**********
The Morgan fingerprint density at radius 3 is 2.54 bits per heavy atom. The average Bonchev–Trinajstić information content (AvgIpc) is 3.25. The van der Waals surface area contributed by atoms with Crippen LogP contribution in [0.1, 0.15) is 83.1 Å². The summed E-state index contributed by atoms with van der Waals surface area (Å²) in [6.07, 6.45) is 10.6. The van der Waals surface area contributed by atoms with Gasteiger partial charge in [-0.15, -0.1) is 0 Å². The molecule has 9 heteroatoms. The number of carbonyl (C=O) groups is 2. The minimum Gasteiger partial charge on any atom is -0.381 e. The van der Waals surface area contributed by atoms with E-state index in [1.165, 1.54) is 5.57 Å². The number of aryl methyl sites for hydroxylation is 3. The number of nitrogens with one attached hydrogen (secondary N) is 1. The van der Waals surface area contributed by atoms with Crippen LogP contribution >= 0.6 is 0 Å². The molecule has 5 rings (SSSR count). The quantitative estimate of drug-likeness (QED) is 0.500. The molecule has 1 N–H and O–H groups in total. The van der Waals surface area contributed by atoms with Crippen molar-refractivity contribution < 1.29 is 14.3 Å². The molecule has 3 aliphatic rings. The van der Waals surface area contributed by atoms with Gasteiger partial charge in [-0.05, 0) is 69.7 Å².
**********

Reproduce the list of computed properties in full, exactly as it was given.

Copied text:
The Morgan fingerprint density at radius 3 is 2.54 bits per heavy atom. The average Bonchev–Trinajstić information content (AvgIpc) is 3.25. The van der Waals surface area contributed by atoms with Crippen LogP contribution in [0.1, 0.15) is 83.1 Å². The summed E-state index contributed by atoms with van der Waals surface area (Å²) in [6.07, 6.45) is 10.6. The van der Waals surface area contributed by atoms with Gasteiger partial charge in [-0.15, -0.1) is 0 Å². The molecule has 9 heteroatoms. The number of carbonyl (C=O) groups is 2. The minimum Gasteiger partial charge on any atom is -0.381 e. The van der Waals surface area contributed by atoms with E-state index in [1.165, 1.54) is 5.57 Å². The number of aryl methyl sites for hydroxylation is 3. The number of nitrogens with one attached hydrogen (secondary N) is 1. The van der Waals surface area contributed by atoms with Crippen LogP contribution >= 0.6 is 0 Å². The molecule has 5 rings (SSSR count). The quantitative estimate of drug-likeness (QED) is 0.500. The molecule has 1 N–H and O–H groups in total. The van der Waals surface area contributed by atoms with Crippen molar-refractivity contribution < 1.29 is 14.3 Å². The molecule has 3 aliphatic rings. The van der Waals surface area contributed by atoms with Gasteiger partial charge in [-0.05, 0) is 69.7 Å².